The value of Open Source (for individuals and companies)

How to stay relevant in the tech world through Open Source

Benni Mack

There are many roads to open source: Some get involved when they’re learning to code, others when they first spot a bug in an oft-used piece of software. However you get started, the minute you give feedback or make a pull request, you’ve become part of a larger community. There are long term consequences, too: Once you get involved, you’ll never stop learning. Contributing to open source enriches your life and others’ lives all around the world. Looking back at my involvement in the TYPO3 community over the past 15 years, I can point to a wealth of knowledge I gained and gave back by participating in the community. Open source has been essential to my (and b13’s) professional development.

b13’s TYPO3 Core Insights

At b13, we’re investing in TYPO3 core development. Here’s where you can see what we’ve been up to recently.

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Learn by reading: dig into the source code

With proprietary software, you go in blind and have to trust the vendor. Open source, by definition, works the opposite way. Developers can inspect the source code of open-source software to learn best practices, find bugs, fix bugs, improve code legibility or performance, or fix security issues. Once a piece of software becomes open source, people around the world can learn from it and benefit right away.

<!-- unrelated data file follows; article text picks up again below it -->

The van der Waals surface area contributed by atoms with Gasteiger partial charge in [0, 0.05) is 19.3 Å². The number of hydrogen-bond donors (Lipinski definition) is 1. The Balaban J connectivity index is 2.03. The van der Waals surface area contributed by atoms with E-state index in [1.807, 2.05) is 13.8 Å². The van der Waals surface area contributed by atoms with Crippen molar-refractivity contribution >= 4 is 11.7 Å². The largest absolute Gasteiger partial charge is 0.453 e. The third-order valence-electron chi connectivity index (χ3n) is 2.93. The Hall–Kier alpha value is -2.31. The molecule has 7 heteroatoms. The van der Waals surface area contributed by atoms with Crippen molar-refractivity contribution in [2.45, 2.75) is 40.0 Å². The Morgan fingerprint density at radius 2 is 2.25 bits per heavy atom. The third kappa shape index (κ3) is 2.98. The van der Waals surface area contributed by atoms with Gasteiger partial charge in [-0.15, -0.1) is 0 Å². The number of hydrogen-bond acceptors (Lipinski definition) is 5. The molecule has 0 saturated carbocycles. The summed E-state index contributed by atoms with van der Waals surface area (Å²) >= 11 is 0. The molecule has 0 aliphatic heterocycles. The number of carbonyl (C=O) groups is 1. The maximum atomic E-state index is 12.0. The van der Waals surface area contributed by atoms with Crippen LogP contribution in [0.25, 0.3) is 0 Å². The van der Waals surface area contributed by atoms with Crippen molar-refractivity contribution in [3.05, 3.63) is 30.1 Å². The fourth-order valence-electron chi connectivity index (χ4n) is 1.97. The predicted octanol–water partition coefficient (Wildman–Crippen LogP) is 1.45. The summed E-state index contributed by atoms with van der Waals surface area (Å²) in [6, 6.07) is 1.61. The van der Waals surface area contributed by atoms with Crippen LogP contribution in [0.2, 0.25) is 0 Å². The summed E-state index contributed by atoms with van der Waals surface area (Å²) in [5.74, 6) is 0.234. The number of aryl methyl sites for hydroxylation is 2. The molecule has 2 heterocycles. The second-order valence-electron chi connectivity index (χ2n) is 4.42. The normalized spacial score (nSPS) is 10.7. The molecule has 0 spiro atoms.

It was more than 15 years ago when I first peeked into the source code of some open-source software. Looking back now, this was THE game changer in my life as a developer. Before then, I’d read countless books on proprietary software and how it worked (this was before eBooks were a thing). Open-source code offered the same benefits—and actual working source code to boot. I was able to learn from others’ know-how for free!

Learn by participating: sharing open-source software is simple

The use of open-source software has risen exponentially over the past 20 years, and part of the reason is speed. Back in the early 2000s, when the founder of TYPO3 Kasper Skårhøj first made TYPO3 open source, he shared the software via email (Git version control wouldn’t be available until 2005).

Nowadays, you can share software within a matter of minutes by uploading a new piece of code to a public repository on GitHub. Popular licenses like GPL2 or MIT allow other users to download, share, improve, and distribute modifications to the open-source code. Then contributors give back by creating a “pull request”—a mechanism that allows you to make “suggested changes” to a given piece of code. Once the pull request is approved, it gets incorporated into the open-source codebase, and suddenly your code has multiple authors and editors!